Symptoms of envenomation start with pain at the bitten site, followed by the swelling of nearby boundary around the site of bite. Bleeding is seen common symptom in victims of Russell’s viper bite, particularly in urine, from the gums and even sputum may show signs of blood just after 20 minutes of the bite. Drop in victim’s blood pressure and fall in the heart rate is also common. Blistering appears over the bitten site, increasing through the affected limb in severe cases. Necrosis may occur to the muscles near the bite. Facial swelling and vomiting may also occur in some victims. Renal failure has been observed in 25-30% (approx.) of untreated snake bites. Disseminated intravascular coagulation can also occur in severe envenomations. Utmost & early medical treatment with antivenin can prevent victims from fatality.That is why it is considered to be the most fatal one of the big four group of highly venomous snakes in Indian subcontinent on account of causing thousands of deaths every year. The major threats of the species include road mortality (especial during breeding and monsoon months), killing out of fear by the hand of humans and habitat destruction. 

Literature Cited: 

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Agarwal, I., Mistry, V.K. and Atreya, R. 2010. A preliminary checklist of reptiles of Eaglenest Wildlife Sanctuary, West Kameng district, Arunachal Pradesh, India. Russian Journal of Herpetology, 17 (2): 81-83. 
Belt, P.J., Malhotra, A., Thorpe, R.S., Warrell, D.A. and W├╝ster, W. 1997. Russell’s Viper in Indonesia: snakebite and systematic. Symp. Zool. Soc. Lond., (70), 219-234 
Boulenger, G.A. 1890. The fauna of British India including Ceylon and Burma, Reptilia and Batrachia. London, Taylor and Francis. 
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Manhas, A., Kotwal, A., Wanganeo, R.R. and Wanganeo, A. 2015. Diversity, Threats and Conservation of Herpetofauna in and around Barkatullah University, Bhopal (MP), India. Int. J. Adv. Res. 3: 1546-1553. 
Manhas, A., Raina, R. and Wanganeo, A. 2017. Current Status and Diversity of Ophidians (Reptilia: Squamata: Serpents) in Bhopal, Madhya Pradesh, Central India. Int. J. Cur. Micro. Appl. sci., 6 (5): 1384-1390. 
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Manhas, A., Raina, R., and Wanganeo, A. 2016. An addition to the reptilian diversity of Barkatullah university campus, Bhopal, Madhya Pradesh, India. Int. J. Pure Appl. Zool., 4 (4): 306-309.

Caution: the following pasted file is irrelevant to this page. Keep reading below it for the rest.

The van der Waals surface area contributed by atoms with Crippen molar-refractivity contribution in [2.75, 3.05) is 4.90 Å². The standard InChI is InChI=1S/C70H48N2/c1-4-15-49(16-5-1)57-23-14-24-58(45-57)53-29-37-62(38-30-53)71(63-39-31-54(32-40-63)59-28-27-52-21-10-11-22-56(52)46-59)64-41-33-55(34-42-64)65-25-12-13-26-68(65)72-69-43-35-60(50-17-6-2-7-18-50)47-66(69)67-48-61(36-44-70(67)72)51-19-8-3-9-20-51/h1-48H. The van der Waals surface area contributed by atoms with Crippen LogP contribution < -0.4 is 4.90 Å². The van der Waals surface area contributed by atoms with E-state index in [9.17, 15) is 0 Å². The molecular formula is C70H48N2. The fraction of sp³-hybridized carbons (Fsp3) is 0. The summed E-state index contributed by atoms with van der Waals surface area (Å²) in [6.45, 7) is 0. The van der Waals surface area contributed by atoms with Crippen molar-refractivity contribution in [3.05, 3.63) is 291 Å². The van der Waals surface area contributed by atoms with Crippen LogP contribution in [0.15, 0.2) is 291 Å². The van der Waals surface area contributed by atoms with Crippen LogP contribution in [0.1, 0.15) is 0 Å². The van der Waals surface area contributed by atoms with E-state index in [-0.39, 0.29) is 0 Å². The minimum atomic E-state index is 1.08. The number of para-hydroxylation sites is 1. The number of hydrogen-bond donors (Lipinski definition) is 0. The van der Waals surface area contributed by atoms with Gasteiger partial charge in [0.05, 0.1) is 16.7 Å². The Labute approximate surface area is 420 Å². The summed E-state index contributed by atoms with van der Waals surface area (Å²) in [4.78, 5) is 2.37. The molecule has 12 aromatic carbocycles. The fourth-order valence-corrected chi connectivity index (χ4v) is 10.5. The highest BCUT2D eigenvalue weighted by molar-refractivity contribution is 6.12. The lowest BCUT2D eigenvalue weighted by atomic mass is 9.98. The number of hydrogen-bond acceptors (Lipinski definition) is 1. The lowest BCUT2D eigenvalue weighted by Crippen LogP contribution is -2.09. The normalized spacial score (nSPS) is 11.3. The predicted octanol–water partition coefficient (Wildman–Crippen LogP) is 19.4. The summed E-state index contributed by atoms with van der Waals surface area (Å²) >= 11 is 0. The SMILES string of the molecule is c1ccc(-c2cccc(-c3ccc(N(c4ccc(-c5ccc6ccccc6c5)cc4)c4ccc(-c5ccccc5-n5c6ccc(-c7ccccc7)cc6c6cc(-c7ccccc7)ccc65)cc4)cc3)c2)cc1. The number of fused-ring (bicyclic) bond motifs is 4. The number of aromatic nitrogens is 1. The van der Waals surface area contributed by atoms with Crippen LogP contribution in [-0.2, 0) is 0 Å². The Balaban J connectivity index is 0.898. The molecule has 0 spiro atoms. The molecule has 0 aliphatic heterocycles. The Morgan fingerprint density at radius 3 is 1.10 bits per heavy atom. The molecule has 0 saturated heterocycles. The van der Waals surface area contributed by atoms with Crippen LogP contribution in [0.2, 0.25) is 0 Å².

Manhas, A., Raina, R., and Wanganeo, A., 2015. Snakes of the Bhopal district, Madhya Pradesh, India with special reference to road mortality. J. Res. Biol., 5: 1868-1873. 
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Sahi, D.N. 1979. A contribution to the herpetology of Jammu and Kashmir. Ph.D. Thesis submitted to University of Jammu (Unpublished). 
Sahi, D.N. and Duda, P.L. 1985. A checklist and keys to the amphibians and reptiles of Jammu and Kashmir State, India. Bulletin of Chicago Herpetological Society, 20 (3-4): 86-97. 
Sahi, D.N. and Duda, P.L. 1986. Affinities and distribution of amphibians and reptiles of Jammu and Kashmir state (India). Bulletin of Chicago Herpetological Society, 21(3-4): 84-88. 
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Thorpe, R.S., Pook, C.E. and Malhotra, A. 2007. "Phylogeography of the Russell's viper (Daboia russelii) complex in relation to variation in the colour pattern and symptoms of envenoming". Herpetological Journal. 17: 209–18. 
Tunpe, 1987. "Acute and Chronic Pituitary Failure Resembling Sheehan's Syndrome Following Bites by Russell's Viper in Burma". The Lancet. 330 (8562): 763–767. 
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PerSonaLife: Russell's viper | Daboia russelii (Shaw and Nodder, 1797)
Russell's viper | Daboia russelii (Shaw and Nodder, 1797)
Russell's viper, Daboia russelii